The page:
In extradition matters, a state (called the requesting state) wants to prosecute or punish a person for acts alleged to have occurred in that state.
On the other hand, the Requested State claims that the acts in question did not occur, or at least could not have occurred in the Requested State. Further, the Requested State claims that even if technically an offense was committed in its territory, the act did not meet the legal standards required to constitute a crime.
This issue is, of course, highly controversial. The Requested State has every right to try its citizens for crimes committed in its territory. The Requested State also has the right to refuse to surrender its citizens to the Requested State, even if the acts in question would be recognized as crimes under the laws of that country. However, the Requested State also recognizes the right of the Lawful Requesting State to try its citizens for acts committed in the Requesting State.
Therefore, extradition is possible when a Requested State decides to surrender a person to the United States, provided that the Requested State's constitution, laws, and the Treaty (which is structured as a contract between the two states), permit such extradition.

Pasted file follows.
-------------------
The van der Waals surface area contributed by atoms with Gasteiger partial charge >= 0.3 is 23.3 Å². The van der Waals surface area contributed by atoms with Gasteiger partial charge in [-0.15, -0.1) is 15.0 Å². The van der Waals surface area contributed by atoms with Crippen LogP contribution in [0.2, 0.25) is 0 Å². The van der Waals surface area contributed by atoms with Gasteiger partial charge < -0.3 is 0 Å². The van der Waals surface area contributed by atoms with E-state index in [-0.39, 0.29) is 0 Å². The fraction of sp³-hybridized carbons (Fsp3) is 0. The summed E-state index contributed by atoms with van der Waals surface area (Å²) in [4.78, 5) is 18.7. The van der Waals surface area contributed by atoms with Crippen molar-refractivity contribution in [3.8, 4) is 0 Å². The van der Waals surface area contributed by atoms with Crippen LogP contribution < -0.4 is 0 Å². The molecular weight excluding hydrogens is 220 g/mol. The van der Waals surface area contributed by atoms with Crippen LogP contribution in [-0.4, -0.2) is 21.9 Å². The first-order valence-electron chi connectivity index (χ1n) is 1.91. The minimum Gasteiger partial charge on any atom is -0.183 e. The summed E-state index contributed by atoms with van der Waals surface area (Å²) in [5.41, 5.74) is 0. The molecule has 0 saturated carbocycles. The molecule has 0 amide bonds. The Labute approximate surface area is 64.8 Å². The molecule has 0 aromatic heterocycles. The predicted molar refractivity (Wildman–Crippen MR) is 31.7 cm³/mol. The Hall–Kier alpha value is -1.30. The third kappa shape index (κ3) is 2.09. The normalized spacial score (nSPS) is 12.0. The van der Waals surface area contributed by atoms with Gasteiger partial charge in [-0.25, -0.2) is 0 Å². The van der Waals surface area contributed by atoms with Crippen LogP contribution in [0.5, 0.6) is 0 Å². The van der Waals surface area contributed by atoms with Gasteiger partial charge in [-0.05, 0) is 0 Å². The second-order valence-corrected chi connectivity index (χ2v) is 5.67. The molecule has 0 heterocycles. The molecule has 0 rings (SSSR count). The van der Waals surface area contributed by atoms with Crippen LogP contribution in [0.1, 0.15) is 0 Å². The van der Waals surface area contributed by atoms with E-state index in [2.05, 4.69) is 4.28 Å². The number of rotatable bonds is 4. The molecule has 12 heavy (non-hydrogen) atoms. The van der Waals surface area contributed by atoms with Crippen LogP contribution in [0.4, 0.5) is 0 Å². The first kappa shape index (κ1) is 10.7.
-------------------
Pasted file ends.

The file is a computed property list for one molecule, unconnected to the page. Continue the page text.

Many nations have abolished the death penalty, sparing defendants from any possible death sentence for capital crimes. In cases where the death penalty may still apply, many nations will not extradite to a country where the death penalty exists (such as the United States).
The United States conducts extradition relatively infrequently in comparison to other jurisdictions. Only 160 countries extradite to the United States. Of those, maybe 50 or 60 have extradition treaties with the US.
Those treaties, of course, must be negotiated and ultimately approved by both Houses of Congress. The process takes years. In the meantime, federal and state officials can negotiate a process of surrender. That usually means lengthy court proceedings.
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